Methods: The Study of Asian American Families (SAAF) were used in this study, which used both convenience and snowball sampling methods to recruit diverse ethnic subgroups of Asian American parents at social services agencies, churches, public libraries, and community centers in Hawaii (2015-2017), New Jersey (2012-2014), New York (2011-2012). Parents’ Sense of Social Belonging was measured by Hong’s (2011) Korean Acculturation Scale. Parent-child acculturation conflict was measured by a 10-item scale developed from the Family Acculturation Conflicts Scale. The Short Form of Parent Stress Index was used to measure parental stress. SPSS 25.0 was used to conduct the descriptive and mediation analysis.
Results: Descriptive statistics of Chinese immigrant families (N=278) showed that most respondents (93.1%) were married to the focal child’s father or mother. A similar number of focal children were boys (50.7%) and girls (48.3%). The age distribution of children ranged widely from 0 (infants) to 18, and the average age of children was about 9 years old (M = 8.9, SD = 5.1). The mediation model showed that parents’ sense of social belonging was significantly related to parent–child acculturation conflict (b = -0.607, SE = 0.222, p = .007), which was further associated to increased parental distress (b = 0.250, SE = 0.066, p < .001).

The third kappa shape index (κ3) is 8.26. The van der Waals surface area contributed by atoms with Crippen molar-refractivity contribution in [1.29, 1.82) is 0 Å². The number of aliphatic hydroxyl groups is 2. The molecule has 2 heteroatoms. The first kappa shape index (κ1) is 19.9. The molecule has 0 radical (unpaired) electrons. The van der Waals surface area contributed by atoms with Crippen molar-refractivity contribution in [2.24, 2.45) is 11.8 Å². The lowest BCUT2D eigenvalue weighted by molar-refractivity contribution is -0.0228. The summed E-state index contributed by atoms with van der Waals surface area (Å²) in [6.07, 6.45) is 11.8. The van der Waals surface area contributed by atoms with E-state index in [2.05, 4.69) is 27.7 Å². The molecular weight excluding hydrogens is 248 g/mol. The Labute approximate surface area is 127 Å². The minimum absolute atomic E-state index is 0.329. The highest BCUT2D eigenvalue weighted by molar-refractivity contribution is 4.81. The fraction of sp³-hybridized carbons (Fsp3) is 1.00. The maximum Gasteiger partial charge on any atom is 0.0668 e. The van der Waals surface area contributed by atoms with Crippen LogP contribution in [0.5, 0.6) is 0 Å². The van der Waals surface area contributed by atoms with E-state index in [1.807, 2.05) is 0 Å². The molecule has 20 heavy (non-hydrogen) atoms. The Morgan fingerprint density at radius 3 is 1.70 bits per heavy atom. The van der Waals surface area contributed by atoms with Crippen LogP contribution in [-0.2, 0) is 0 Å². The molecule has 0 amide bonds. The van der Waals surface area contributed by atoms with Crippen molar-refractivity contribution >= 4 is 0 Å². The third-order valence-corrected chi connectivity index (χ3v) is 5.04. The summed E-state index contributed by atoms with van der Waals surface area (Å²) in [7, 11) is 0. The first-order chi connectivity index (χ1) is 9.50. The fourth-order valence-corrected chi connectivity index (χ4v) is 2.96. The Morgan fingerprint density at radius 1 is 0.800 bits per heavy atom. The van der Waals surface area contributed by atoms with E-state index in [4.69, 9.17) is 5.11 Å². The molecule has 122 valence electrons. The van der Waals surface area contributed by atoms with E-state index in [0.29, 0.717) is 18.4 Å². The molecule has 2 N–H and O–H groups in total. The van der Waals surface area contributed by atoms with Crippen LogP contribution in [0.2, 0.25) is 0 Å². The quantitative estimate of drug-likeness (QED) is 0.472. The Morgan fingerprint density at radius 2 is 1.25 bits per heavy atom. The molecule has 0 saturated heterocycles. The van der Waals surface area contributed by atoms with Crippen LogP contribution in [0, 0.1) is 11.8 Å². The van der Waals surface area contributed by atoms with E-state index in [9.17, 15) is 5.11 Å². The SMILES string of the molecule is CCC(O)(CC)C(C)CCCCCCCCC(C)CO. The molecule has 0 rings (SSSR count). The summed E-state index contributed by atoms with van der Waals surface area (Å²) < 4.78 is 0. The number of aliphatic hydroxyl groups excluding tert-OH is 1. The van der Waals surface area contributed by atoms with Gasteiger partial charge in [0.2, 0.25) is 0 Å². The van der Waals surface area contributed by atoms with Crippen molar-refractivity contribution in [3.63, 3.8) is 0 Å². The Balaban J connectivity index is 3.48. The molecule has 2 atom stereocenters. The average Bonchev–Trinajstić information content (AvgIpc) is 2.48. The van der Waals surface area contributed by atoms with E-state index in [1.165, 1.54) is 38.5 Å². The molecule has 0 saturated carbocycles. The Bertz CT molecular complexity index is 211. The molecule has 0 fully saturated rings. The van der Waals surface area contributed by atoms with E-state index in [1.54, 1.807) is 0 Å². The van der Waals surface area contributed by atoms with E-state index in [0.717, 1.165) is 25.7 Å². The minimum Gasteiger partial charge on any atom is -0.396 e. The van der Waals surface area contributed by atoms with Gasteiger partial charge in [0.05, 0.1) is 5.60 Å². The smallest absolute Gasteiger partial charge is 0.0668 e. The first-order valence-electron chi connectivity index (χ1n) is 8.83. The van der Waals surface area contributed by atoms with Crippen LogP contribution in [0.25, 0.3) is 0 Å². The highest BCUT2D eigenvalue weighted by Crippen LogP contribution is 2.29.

Conclusion: The results confirmed our hypotheses that Chinese immigrant parents with stronger belonging to the United States tended to have less parent–child acculturation conflict and in turn, less parental distress. These findings add to the existing knowledge about parents’ social belonging and parental distress by examining the mediating effects of acculturation conflict at the family level. With the current COVID-19 public health crisis, Chinese immigrants around the world are exposed to increasing stigmatization, stressors, and microaggressions related to their ethnic identity. Meanwhile, in some parts of the United States, parent–child acculturation conflict tends to densify since many schools are closed and parents and children are sheltering in place together for weeks. Therefore, this study is expected to make real-world contributions and highlight the role of cultural competence in social workers’ practice with Chinese immigrant families amid and after the COVID-19 pandemic.